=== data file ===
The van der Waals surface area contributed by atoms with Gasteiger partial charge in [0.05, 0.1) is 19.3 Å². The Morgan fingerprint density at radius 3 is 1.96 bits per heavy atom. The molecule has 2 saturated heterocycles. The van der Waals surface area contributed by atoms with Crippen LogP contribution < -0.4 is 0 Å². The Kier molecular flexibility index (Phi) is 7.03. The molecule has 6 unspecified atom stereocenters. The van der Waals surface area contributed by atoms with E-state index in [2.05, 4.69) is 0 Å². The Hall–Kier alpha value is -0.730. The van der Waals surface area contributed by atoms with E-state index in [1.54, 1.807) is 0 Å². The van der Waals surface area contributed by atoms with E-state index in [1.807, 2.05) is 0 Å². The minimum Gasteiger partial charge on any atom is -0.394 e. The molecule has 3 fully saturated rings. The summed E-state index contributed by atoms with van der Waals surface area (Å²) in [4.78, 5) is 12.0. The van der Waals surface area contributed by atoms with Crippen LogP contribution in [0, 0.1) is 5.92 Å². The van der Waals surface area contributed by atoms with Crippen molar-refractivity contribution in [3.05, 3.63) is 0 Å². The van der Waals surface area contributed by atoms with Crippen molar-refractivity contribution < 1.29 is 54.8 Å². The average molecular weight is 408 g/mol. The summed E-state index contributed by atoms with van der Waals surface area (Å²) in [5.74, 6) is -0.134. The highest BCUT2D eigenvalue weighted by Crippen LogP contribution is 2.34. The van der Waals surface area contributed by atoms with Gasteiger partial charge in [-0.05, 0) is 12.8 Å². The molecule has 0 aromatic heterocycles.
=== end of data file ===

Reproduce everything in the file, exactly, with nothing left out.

The van der Waals surface area contributed by atoms with Gasteiger partial charge in [0.05, 0.1) is 19.3 Å². The Morgan fingerprint density at radius 3 is 1.96 bits per heavy atom. The molecule has 2 saturated heterocycles. The van der Waals surface area contributed by atoms with Crippen LogP contribution < -0.4 is 0 Å². The Kier molecular flexibility index (Phi) is 7.03. The molecule has 6 unspecified atom stereocenters. The van der Waals surface area contributed by atoms with E-state index in [2.05, 4.69) is 0 Å². The Hall–Kier alpha value is -0.730. The van der Waals surface area contributed by atoms with E-state index in [1.54, 1.807) is 0 Å². The van der Waals surface area contributed by atoms with E-state index in [1.807, 2.05) is 0 Å². The minimum Gasteiger partial charge on any atom is -0.394 e. The molecule has 3 fully saturated rings. The summed E-state index contributed by atoms with van der Waals surface area (Å²) in [4.78, 5) is 12.0. The van der Waals surface area contributed by atoms with Crippen LogP contribution in [0, 0.1) is 5.92 Å². The van der Waals surface area contributed by atoms with Crippen molar-refractivity contribution in [3.05, 3.63) is 0 Å². The van der Waals surface area contributed by atoms with Crippen molar-refractivity contribution < 1.29 is 54.8 Å². The average molecular weight is 408 g/mol. The summed E-state index contributed by atoms with van der Waals surface area (Å²) in [5.74, 6) is -0.134. The highest BCUT2D eigenvalue weighted by Crippen LogP contribution is 2.34. The van der Waals surface area contributed by atoms with Gasteiger partial charge in [-0.05, 0) is 12.8 Å². The molecule has 0 aromatic heterocycles.